The Foreign Invasion of the American Game

Euro: New Currency of the NBA

But what of guys like Dallas's Nowitzki, who regularly gets double figures in points and rebounds, even in the playoffs? "The difference is that guys like Dirk couldn't have even gotten off the bench in the past," Edwards says. "Could you see him trying to guard Julius Erving or Dominique Wilkins? They would be bouncing the ball off the back of his head. No coach would allow him out there because he can't play defense. But he's out there now, and starring in this league, because the game has changed."

In 1995, according to figures from the University of South Florida's Institute of Diversity and Ethics in Sport, the NBA was 82 percent African-American. By 2002, the percentage fell to 78. It's a good bet that it will continue to fall, based on predictions of what will happen in this year's NBA draft. Last year, six foreign players were chosen in the first round of the draft. According to an average of three mock drafts conducted ahead of this June's real thing, that number will be going up significantly.

illustration: Stanley Martucci and Cheryl Griesbach

The key question, not to beat a dead horse here, is whether this change in the complexion of the league is driven by money concerns. The conspiracy theory unfolds like this: In the late '90s, black players were viewed by the white audience as (1) having cornrows and too many tattoos, (2) involved in drug use and drive-by shootings, and (3) having fathered too many fun babies. Last year, on ESPN's Sunday Conversation, Charles Barkley said, "The NBA's ratings and attendance are down. The white audience doesn't like to see a bunch of guys with tattoos and cornrows who get in trouble all the time. Anyone who doesn't believe that—they're stupid."

The question is whether a white audience prefers to watch white players. NBA Commissioner David Stern won't return the Voice's calls, but league spokesman Terry Lyons says, "Absurd."

"Bullshit, bullshit, bullshit," adds Dean Bonham, chairman and CEO of the Bonham Group, a leading sports-marketing firm in Denver. "That's the stupidest question I've ever heard," e-mailed Dallas Mavericks owner Mark Cuban.

All point out that the NBA is based on merit, and no GM would dare bring in inferior players based upon race. Certainly not for money. Players are chosen for their ability, the NBA's Lyons points out, and marketing is secondary. "To suggest that players are being brought into this league because of international marketing and TV ratings is absurd," Lyons says. "Marketing and TV ratings come from star players who can play in this league, not the other way around."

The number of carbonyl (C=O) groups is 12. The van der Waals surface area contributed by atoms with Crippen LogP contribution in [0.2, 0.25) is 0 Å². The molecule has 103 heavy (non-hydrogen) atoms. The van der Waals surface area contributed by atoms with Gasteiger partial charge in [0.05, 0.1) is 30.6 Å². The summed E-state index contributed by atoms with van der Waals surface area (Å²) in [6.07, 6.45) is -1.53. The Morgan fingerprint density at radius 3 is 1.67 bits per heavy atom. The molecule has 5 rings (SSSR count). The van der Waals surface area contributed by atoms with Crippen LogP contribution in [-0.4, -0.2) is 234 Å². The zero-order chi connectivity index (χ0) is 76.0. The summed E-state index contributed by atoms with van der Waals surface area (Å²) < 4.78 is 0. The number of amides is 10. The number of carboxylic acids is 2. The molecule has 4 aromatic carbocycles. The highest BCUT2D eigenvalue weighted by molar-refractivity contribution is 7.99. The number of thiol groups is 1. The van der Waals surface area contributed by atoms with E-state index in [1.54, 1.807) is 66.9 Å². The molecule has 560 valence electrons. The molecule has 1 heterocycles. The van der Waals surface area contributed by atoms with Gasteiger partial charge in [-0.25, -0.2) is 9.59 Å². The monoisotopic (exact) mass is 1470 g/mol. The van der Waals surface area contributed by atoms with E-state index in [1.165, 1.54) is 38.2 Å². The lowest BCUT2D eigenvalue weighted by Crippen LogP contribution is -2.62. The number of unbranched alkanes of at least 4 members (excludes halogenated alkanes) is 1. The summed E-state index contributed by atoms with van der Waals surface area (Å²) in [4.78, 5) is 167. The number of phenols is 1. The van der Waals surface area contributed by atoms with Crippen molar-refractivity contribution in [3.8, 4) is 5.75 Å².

But does race affect TV ratings? In 2001, Mark Kanazawa, a professor at Carleton College in Minnesota, and Jonas Funk, a financial analyst in San Francisco, published a study in the journal Economic Inquiry that examined what effect white players have on Nielsen ratings. Using a complicated formula (and terms like "heteroskedasticity")—which took into account a team's record, number of all-stars playing, whether the white players were on the court or benchwarmers—Kanazawa and Funk came to the conclusion that each white player on a team increased ratings by 0.54 of a point. That would increase the number of households watching by 3,500 to 36,200 for each white player, depending on market size. According to the study, the additional revenues from the higher ratings would mean an additional $1.1 million for the Knicks and the Nets for every white player on their rosters.

There are some holes in the study (would 12 white players be worth $12 million extra?), but it does show that race might have an effect on sports fans' viewing habits. And it is absurd to deny that race might have something to do with ratings. This season, the NBA moved its TV contract from NBC to a package with ABC, ESPN, and TNT, meaning that very few regular-season games, and practically none of the playoffs, could be seen on broadcast TV. The question that begs to be asked, and it's not a frivolous one, as some in the NBA community contend, is whether the NBA values its minority audience, which has significantly less access to cable than do white households.

"The NBA is a business, and we chose the distribution for broadcast that offered us the most money," Cuban told the Voice. "Broadcast television didn't see as much value, and if you are suggesting that minorities are more a customer of the broadcast networks, you will have to speak to them about the implications in how they deal with their customers."

Fair enough. Money is what makes the world go round. But when you add up the legs of this conspiracy theory—rule changes that affect the style of play, foreign players who better fit that style, fewer and fewer African-American players, more international marketing money, and higher TV ratings—well, it might not be so absurd for black NBA fans to feel that brothers might be getting pushed out for reasons other than basketball skill.

"What we see being done is indicative of what has been done to us historically before," said Scoop Jackson, referring to the idea that Elvis helped make black music more comfortable for white audiences. "Same thing is happening here. When the number of black players became too high, the white audience wasn't comfortable. So the NBA changed it all."

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